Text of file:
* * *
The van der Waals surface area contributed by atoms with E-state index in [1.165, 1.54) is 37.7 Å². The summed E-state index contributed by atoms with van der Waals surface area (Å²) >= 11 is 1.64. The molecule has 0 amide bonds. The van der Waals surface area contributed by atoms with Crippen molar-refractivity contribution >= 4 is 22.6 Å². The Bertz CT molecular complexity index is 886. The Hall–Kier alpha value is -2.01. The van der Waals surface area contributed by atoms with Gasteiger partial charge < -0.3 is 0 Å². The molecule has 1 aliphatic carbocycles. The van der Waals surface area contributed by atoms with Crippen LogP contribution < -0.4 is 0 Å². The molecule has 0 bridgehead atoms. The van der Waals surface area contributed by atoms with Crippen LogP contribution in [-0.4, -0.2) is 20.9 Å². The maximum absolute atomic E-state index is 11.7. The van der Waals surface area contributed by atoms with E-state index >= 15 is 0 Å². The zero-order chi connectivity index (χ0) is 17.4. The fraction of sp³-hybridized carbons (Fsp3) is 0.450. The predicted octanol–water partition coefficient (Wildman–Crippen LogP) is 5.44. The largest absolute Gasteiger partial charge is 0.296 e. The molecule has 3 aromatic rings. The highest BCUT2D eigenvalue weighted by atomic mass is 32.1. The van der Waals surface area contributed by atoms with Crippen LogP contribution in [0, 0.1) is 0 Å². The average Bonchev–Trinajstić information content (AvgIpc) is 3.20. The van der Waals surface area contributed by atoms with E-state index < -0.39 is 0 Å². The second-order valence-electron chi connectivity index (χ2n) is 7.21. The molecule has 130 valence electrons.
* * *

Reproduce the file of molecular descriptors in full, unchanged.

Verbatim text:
The van der Waals surface area contributed by atoms with E-state index in [1.165, 1.54) is 37.7 Å². The summed E-state index contributed by atoms with van der Waals surface area (Å²) >= 11 is 1.64. The molecule has 0 amide bonds. The van der Waals surface area contributed by atoms with Crippen molar-refractivity contribution >= 4 is 22.6 Å². The Bertz CT molecular complexity index is 886. The Hall–Kier alpha value is -2.01. The van der Waals surface area contributed by atoms with Gasteiger partial charge < -0.3 is 0 Å². The molecule has 1 aliphatic carbocycles. The van der Waals surface area contributed by atoms with Crippen LogP contribution < -0.4 is 0 Å². The molecule has 0 bridgehead atoms. The van der Waals surface area contributed by atoms with Crippen LogP contribution in [-0.4, -0.2) is 20.9 Å². The maximum absolute atomic E-state index is 11.7. The van der Waals surface area contributed by atoms with E-state index >= 15 is 0 Å². The zero-order chi connectivity index (χ0) is 17.4. The fraction of sp³-hybridized carbons (Fsp3) is 0.450. The predicted octanol–water partition coefficient (Wildman–Crippen LogP) is 5.44. The largest absolute Gasteiger partial charge is 0.296 e. The molecule has 3 aromatic rings. The highest BCUT2D eigenvalue weighted by atomic mass is 32.1. The van der Waals surface area contributed by atoms with Crippen LogP contribution in [0, 0.1) is 0 Å². The average Bonchev–Trinajstić information content (AvgIpc) is 3.20. The van der Waals surface area contributed by atoms with E-state index < -0.39 is 0 Å². The second-order valence-electron chi connectivity index (χ2n) is 7.21. The molecule has 130 valence electrons.